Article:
Saturday School #24

Posted in Feature on April 19, 2003

By Rune Horvik

Send your rules questions to level 4 judge Rune Horvik at ask@wizards.com. He answers approximately 30 questions every week.

Can't find the answer to your question? Maybe he's already answered it! Try the Saturday School Searchable Rules Database.

Beginner Questions

Venomspout Brackus

Q: Can a Venomspout Brackus use its ability on a Giant Spider if the Spider is blocking a flyer?

A: No, it can't. Giant Spider can only block as if it has flying, it does not have flying for any other purpose, meaning it can't be affected by the Brackus' ability.

Q: Some of my older white Soldiers have an ability called "banding." What does that do?

A: Banding is an ability that modifies the rules for declaring attackers, declaring blockers, and assigning combat damage. The full rules for banding are described in section 502.10 in the Comprehensive Rulebook, but the basic premises are as follows:

When attacking, the attacking player may have attacking creatures form “bands”. Each band can contain any number of creatures with banding, and up to one creature without banding. A band attacks “together” - in other words, if a creature blocks one member of the band, that creature will automatically block every other member, too - even if it couldn't usually block them. (For instance: suppose your opponent controls a 3/3, and you have a pair of 2/2s. By attacking with the 2/2s banded together, you can guarantee that if the 3/3 blocks, it will die.)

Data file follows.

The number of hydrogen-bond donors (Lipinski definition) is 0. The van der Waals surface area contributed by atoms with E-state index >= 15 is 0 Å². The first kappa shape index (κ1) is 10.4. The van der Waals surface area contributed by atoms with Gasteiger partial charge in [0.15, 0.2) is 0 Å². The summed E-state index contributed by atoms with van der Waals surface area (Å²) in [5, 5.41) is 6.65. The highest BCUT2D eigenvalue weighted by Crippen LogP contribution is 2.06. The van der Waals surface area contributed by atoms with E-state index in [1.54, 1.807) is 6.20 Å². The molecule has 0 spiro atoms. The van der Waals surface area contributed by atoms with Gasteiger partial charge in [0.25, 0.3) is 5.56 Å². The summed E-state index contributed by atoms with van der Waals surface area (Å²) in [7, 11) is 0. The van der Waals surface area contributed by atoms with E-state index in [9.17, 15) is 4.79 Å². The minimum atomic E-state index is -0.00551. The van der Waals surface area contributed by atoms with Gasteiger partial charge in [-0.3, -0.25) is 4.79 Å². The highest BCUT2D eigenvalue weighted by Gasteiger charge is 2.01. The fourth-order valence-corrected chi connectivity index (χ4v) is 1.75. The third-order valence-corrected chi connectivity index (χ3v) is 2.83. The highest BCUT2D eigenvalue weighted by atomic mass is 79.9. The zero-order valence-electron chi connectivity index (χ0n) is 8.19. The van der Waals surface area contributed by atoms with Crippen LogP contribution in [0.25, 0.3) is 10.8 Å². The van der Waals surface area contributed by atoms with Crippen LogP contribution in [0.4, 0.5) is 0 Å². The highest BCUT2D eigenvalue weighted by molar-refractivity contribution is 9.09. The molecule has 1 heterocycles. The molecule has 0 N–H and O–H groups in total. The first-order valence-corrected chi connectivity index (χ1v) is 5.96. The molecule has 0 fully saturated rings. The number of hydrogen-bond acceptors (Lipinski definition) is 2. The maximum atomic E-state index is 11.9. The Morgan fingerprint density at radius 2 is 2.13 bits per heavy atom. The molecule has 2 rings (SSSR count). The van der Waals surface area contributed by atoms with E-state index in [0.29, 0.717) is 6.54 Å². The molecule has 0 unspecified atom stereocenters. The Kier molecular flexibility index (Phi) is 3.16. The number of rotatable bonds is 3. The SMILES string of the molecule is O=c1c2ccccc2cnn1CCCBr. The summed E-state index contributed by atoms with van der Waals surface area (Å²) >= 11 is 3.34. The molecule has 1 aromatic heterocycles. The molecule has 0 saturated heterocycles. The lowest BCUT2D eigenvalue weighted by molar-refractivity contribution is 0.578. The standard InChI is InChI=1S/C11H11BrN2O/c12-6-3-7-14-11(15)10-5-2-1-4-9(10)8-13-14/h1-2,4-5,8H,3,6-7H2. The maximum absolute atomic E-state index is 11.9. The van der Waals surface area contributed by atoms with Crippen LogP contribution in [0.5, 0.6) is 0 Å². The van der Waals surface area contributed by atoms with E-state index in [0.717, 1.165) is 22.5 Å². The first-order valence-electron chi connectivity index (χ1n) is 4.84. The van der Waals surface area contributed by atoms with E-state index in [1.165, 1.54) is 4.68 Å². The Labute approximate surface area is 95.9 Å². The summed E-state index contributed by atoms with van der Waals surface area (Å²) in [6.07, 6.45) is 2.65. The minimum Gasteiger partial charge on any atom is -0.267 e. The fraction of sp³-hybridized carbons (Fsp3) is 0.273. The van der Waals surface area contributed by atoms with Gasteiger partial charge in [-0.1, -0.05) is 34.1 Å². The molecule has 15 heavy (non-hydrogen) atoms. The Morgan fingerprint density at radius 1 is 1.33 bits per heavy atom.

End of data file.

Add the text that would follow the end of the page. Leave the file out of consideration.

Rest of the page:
The other part of banding is similar to the card Defensive Formation. When combat damage is being assigned, if it could be assigned to a creature with banding, then that creature's controller gets to choose how the damage is distributed. (This applies any time combat damage is being distributed. For example: an attacking band gets blocked; or an attacker gets blocked by several creatures, one of which has banding; or Ironfist Crusher blocks several creatures at once, one of which has banding; or even when an attacker with trample gets blocked by a single creature with banding.)

Q: Can Thorn Elemental be blocked? My friend claims that its ability means it cannot be blocked.

A: Thorn Elemental can indeed be blocked. Its ability says that it can deal damage to the defending player as though it weren't blocked, but this only modifies how combat damage is assigned, not whether it can be blocked or not. When Thorn Elemental's controller assigns its combat damage, he or she chooses whether it should assign damage to the defending player or to the blocking creature.

Q: If creatures can use abilities that don't require them to tap the turn they come into play, can Serra Angel attack the turn it comes into play?

A: No, it can't. There is a rule saying that you can only attack with creatures you have controlled continuously since the beginning of the turn, unless they have haste (308.1 in the Comprehensive Rulebook).

Legions Questions

Stasis